OTTAWA – NAFTA negotiators appear to have adopted the lament of the White Rabbit: “The hurrier I go, the behinder I get.”Battalions of negotiators for Canada, Mexico and the United States have been working at a breakneck pace trying to reach agreement on a revamped North American free trade pact by the end of the year but so far they have little to show for it.U.S. Trade Representative Robert Lighthizer seemed to concede as much earlier this week when he offered an assessment of the progress thus far that could have come straight out of “Alice in Wonderland”:“Yeah, well, we’re moving at warp speed but we don’t know whether we’re going to get to a conclusion, that’s the problem,” he told the Centre for Strategic and International Studies in Washington.“We’re running very quickly somewhere.”Canadian government officials insist the talks are going well and it’s premature to conclude they’re running off the rails.But trade experts and stakeholders who’ve been following the negotiations closely say they’ve seen no progress on any of the thorny issues and no discernable headway, even on the simple things where all three countries should be in agreement.If there’s no significant progress during the third round of negotiations, starting Saturday in Ottawa, they say there’s no chance a deal can be struck by year’s end.And if there is no deal early in the new year, some experts predict U.S. President Donald Trump will follow through on his threat to pull the plug on NAFTA rather than go empty-handed into primaries for mid-term congressional elections.Ohio-based trade lawyer Dan Ujczo said he’s been surprised that all the supposedly “low-hanging fruit” — issues that weren’t considered controversial, like bringing the pre-internet NAFTA into the digital age — is still hanging.“If we don’t see something like the digital chapter … some very strong, completed text on that emerge by the end of this third round, I’d say that’s a very strong signal that we’re not going to get this done.”Ujczo noted that the U.S. political calendar will become “extraordinarily tricky” early next year, with primaries for the mid-term elections starting in earnest in March. Trump was elected on a promise to rewrite or rip up NAFTA and Ujczo said he has to deliver on that, one way or the other.“We have a president who has not demonstrated a great deal of patience on other issues so I think a process that continues to drag on into 2018 will increase the likelihood that the president issues a withdrawal from the NAFTA.”“I think it is important that we begin to see real engagement on some of the difficult issues,” agreed Ted Alden, senior fellow at the Washington-based Centre on Foreign Relations.“I think the sooner that happens, the better likelihood of a positive outcome. All that seems to have happened so far is they’re sort of (saying), ‘Here are the areas where we can check off the boxes’ and they haven’t even done that many of those.”Ottawa-based international trade strategist Peter Clark, who was involved in the original NAFTA and Canada-U.S. free trade negotiations, said he expects to see “some visible progress” out of the Ottawa round.“I think there has to be because you can’t keep on going and not doing anything. You have to have enough progress to keep Trump from pulling the trigger,” said Clark.Those expectations are certain to be dashed, however.Canadian government officials, speaking on background, bluntly say there’ll be no breakthroughs on the big, outstanding issues during the five days negotiators are in Ottawa. Rather, they’ll continue what they started at the first two rounds: exchanging draft texts on different issues and assessing areas where quick agreement can be found.Indeed, they don’t expect progress on the controversial issues — such as the dispute settlement mechanism, investor state dispute settlement, rules of origin, labour standards and labour mobility, supply management — until the very end of the negotiating process in December. They contend it’s in no country’s interests to start making concessions at this early stage of the game.Canadian officials also say progress has in fact been made on the non-controversial issues, including the digital chapter, although they concede the tough files have yet to be broached in a serious way. Indeed, the U.S. has not even provided text spelling out its position in at least two contentious areas: rules of origin and agriculture.The Americans are expected to clarify their demand for more stringent rules of origin in the auto industry during the Ottawa round — which explains why Foreign Affairs Minister Chrystia Freeland is meeting with a roundtable of auto parts manufacturers on Friday, as well as having lunch with former Prime Minister Brian Mulroney and his team who negotiated the original Canada-U.S. free trade agreement.Currently, NAFTA stipulates that vehicles must have at least 62.5 per cent North American content to qualify for tariff-free passage across the three countries’ borders. It’s not clear so far whether the U.S. is looking to require a minimum amount of American content or whether it will insist on more stringent tracing of the origin of raw materials, particularly steel, that go into automobiles.Such questions are among the “fundamental issues of principle” that have to be confronted “sooner rather than later,” said Alden.In order to meet the deadline, both Alden and Clark said negotiators will likely have to settle for agreement in broad principle on some of the contentious areas, with details to be worked out later.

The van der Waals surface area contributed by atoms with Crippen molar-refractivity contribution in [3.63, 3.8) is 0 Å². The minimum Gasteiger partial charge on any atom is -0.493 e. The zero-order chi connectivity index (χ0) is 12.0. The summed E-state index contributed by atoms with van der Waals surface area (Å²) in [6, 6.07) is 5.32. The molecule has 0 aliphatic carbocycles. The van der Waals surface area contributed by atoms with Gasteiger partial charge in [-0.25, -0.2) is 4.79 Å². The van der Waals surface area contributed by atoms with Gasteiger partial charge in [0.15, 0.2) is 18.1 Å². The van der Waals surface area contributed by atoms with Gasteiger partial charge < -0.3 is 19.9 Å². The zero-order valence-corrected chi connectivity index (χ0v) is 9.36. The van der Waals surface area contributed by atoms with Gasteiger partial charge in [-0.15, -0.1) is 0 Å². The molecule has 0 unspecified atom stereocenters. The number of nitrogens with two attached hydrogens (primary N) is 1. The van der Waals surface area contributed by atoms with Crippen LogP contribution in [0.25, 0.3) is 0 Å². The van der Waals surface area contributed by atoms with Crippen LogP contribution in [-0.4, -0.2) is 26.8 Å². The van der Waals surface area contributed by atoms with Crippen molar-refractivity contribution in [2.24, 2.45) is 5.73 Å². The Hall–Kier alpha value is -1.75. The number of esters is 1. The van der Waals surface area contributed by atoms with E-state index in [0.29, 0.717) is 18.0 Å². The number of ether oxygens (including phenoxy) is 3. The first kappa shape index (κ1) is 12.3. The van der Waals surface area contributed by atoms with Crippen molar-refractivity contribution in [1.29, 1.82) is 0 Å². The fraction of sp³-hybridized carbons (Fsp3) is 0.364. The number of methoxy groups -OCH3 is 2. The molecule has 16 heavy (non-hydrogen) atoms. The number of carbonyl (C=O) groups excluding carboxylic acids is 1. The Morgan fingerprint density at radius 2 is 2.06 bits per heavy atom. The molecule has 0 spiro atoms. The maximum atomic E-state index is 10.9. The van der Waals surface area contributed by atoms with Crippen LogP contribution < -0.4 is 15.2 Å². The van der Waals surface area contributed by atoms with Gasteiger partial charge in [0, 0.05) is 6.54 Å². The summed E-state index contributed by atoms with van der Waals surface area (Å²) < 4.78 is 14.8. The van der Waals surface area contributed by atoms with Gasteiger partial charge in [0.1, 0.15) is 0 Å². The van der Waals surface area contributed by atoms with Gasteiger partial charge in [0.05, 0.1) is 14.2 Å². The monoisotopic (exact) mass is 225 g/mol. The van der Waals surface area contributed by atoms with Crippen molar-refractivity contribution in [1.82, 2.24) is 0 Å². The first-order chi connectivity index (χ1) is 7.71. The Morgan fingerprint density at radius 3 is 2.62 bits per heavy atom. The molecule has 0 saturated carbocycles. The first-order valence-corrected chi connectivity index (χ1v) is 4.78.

Alberta led the country in business confidence growth in December.According to the latest Canadian Federation of Independent Business survey, it jumped 3.9 per cent.That’s good enough to move the province into fourth overall at 60.1 per cent.CFIB VP Richard Truscott said government policy isn’t helping, so why the warm feelings?“Certainly Alberta’s economy is in better shape ending the year than it is when it started,” he said. “We still have a long way to go, small business owners have been through a lot, it’s been a very deep, protracted recession.”Wages are still expected to go up a bit, even outside of the mandated minimum wage increase.“There’s a lot of business owners that are trying to find qualified people and our research clearly shows that those businesses that have vacancies are actually increasing wages faster than other businesses,” he said.Retail and hospitality sectors are the most pessimistic, while the financial services, insurance and real estate sectors are the most optimistic.